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US says no plans to down N. Korea missile

THE United States has no plans to shoot down a missile the Democratic People's Republic of Korea plans to launch in a test Washington sees as a step toward developing an intercontinental ballistic missile, US Defense Secretary Robert Gates said yesterday.

The DPRK says it will launch a communications satellite between April 4 and 8, but the US and some other countries believe it will test a long-range missile, the Taepodong-2, which is already thought to be on its launch pad.

"I would say we're not prepared to do anything about it," Gates said on "Fox News Sunday" when asked if the Pentagon planned to shoot down the missile.

"If we had an aberrant missile, one that looked like it was headed for Hawaii, we might consider it, but I don't think we have any plans to do anything like that at this point," Gates said.

Gates said the Pentagon does not believe North Korea has the ability to put a warhead on the missile or reach the US West Coast, but he thinks that is Pyongyang's long-term goal.

"I don't know anyone at the senior level in the US government who does not believe this technology is intended as a mask for the development of an intercontinental ballistic missile," he said.

Gates said Japan might take action if the North Korean missile fails and threatens to drop debris over its territory.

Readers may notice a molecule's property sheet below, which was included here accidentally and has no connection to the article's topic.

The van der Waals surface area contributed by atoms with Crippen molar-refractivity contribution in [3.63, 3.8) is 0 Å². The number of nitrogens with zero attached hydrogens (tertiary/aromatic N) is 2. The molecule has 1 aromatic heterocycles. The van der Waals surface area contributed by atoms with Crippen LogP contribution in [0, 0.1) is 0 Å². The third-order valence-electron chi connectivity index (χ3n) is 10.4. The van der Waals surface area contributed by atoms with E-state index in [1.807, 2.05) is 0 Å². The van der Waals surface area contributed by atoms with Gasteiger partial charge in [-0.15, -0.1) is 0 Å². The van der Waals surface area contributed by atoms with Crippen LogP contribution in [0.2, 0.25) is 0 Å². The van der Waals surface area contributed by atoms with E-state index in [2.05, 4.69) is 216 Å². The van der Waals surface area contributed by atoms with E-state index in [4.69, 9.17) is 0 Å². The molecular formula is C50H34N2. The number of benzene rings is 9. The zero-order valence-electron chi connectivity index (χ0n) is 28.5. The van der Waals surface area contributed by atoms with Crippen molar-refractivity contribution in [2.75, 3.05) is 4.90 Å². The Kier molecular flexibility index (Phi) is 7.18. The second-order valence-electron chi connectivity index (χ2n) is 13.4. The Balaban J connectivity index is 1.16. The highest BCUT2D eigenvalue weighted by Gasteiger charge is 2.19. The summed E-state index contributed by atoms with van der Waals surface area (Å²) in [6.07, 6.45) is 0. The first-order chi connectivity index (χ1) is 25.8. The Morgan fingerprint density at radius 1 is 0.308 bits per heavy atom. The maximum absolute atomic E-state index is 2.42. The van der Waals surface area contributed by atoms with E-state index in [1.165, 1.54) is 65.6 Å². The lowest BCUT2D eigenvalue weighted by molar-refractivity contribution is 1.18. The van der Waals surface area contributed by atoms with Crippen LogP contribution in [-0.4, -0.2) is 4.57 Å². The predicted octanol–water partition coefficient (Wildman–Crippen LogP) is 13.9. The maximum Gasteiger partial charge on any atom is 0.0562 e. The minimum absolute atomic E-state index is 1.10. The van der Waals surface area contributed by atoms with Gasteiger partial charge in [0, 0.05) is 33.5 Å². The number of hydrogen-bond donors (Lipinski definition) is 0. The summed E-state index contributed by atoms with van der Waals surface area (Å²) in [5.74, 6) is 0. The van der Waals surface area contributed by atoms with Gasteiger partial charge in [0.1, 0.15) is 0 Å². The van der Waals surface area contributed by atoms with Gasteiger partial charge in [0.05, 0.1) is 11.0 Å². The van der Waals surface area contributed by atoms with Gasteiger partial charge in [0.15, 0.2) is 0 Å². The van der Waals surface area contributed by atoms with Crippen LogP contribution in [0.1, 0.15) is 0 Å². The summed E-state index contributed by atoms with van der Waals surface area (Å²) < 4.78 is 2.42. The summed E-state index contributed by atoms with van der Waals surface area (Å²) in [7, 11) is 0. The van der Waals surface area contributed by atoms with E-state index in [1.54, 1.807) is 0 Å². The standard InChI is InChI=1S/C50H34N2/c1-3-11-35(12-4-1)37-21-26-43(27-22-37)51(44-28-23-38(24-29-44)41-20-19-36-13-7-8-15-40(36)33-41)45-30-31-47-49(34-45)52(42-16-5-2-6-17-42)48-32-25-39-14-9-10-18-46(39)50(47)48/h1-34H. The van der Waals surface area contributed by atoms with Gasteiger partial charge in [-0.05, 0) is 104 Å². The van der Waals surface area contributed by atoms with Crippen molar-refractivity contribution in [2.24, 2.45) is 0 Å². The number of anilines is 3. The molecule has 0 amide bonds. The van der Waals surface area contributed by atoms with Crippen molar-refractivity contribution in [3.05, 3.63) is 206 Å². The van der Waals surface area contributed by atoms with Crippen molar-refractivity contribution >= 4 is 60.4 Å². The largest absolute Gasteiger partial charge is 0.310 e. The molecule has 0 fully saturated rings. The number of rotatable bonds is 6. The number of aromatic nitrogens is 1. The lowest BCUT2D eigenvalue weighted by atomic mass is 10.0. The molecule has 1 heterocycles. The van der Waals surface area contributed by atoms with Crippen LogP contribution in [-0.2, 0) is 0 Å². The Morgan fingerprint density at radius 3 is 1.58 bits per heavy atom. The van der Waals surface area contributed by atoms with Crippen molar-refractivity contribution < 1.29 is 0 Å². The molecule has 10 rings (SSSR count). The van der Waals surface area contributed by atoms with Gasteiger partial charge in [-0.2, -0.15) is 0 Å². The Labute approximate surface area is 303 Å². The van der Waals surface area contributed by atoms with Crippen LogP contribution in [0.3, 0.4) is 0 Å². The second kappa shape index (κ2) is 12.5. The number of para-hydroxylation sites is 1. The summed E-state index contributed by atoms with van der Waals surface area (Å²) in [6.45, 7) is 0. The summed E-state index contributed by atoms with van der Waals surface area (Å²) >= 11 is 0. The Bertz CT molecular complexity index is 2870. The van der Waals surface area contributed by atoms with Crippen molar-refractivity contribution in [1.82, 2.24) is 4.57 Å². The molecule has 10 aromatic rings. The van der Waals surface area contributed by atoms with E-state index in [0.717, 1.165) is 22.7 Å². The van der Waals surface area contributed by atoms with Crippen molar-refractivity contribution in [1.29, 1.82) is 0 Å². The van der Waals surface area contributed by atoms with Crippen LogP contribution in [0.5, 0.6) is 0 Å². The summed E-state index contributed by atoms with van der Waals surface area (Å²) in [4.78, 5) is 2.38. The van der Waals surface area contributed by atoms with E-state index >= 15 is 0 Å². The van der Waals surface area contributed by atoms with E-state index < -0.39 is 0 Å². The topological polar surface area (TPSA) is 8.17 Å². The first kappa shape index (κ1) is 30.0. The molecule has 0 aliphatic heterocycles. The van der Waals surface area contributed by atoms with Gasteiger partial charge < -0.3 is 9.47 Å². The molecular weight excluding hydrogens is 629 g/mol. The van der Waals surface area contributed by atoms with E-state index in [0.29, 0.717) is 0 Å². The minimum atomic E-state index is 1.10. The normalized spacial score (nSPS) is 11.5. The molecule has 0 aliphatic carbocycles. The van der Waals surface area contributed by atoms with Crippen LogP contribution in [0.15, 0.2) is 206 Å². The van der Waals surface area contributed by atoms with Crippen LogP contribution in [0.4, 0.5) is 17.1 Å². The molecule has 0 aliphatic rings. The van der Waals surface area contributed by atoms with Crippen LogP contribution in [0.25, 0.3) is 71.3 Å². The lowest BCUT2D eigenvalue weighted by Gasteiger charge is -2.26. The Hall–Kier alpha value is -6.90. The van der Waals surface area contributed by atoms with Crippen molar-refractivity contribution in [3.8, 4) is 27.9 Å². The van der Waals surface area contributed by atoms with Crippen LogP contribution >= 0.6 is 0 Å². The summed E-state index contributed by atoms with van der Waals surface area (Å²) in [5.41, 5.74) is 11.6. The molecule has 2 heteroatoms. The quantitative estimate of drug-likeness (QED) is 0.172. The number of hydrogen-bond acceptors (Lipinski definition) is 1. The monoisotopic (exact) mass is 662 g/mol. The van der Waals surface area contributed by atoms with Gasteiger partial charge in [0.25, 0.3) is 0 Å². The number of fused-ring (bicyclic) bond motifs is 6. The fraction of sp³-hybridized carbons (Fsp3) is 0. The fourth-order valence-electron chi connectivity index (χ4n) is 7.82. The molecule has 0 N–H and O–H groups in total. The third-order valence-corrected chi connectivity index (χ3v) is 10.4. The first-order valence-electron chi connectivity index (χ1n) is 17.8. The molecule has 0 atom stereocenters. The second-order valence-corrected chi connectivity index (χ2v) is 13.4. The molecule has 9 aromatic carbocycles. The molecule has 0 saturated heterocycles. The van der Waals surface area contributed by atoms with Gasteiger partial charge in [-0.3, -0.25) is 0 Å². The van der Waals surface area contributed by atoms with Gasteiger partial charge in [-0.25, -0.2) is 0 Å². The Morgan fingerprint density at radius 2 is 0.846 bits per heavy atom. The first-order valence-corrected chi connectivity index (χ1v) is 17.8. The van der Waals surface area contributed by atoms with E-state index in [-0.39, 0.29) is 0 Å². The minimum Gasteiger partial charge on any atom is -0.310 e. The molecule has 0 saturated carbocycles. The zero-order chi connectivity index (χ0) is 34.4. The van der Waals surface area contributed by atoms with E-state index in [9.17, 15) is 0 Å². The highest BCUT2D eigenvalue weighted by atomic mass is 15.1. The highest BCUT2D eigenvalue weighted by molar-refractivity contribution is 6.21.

North Korea has given international agencies notice that the rocket's planned trajectory should take it over Japan, dropping booster stages to its east and west.

Japanese public broadcaster NHK reported yesterday that Japan's Air Self-Defense Force had started to deploy units carrying Patriot missiles capable of shooting down a rocket to the northern prefectures of Akita and Iwate.

A Japanese newspaper reported yesterday that North Korea is preparing to launch a short- to mid-range ballistic missile separately from the long-range rocket that Pyongyang said it will launch next month.

The Sankei newspaper, quoting unidentified Japanese sources, said North Korea may fire the closer-range missile shortly after the long-range missile is launched.

Gates said the missile test was "very troubling" and evidence that international diplomacy has not worked in curbing North Korea's nuclear intentions.


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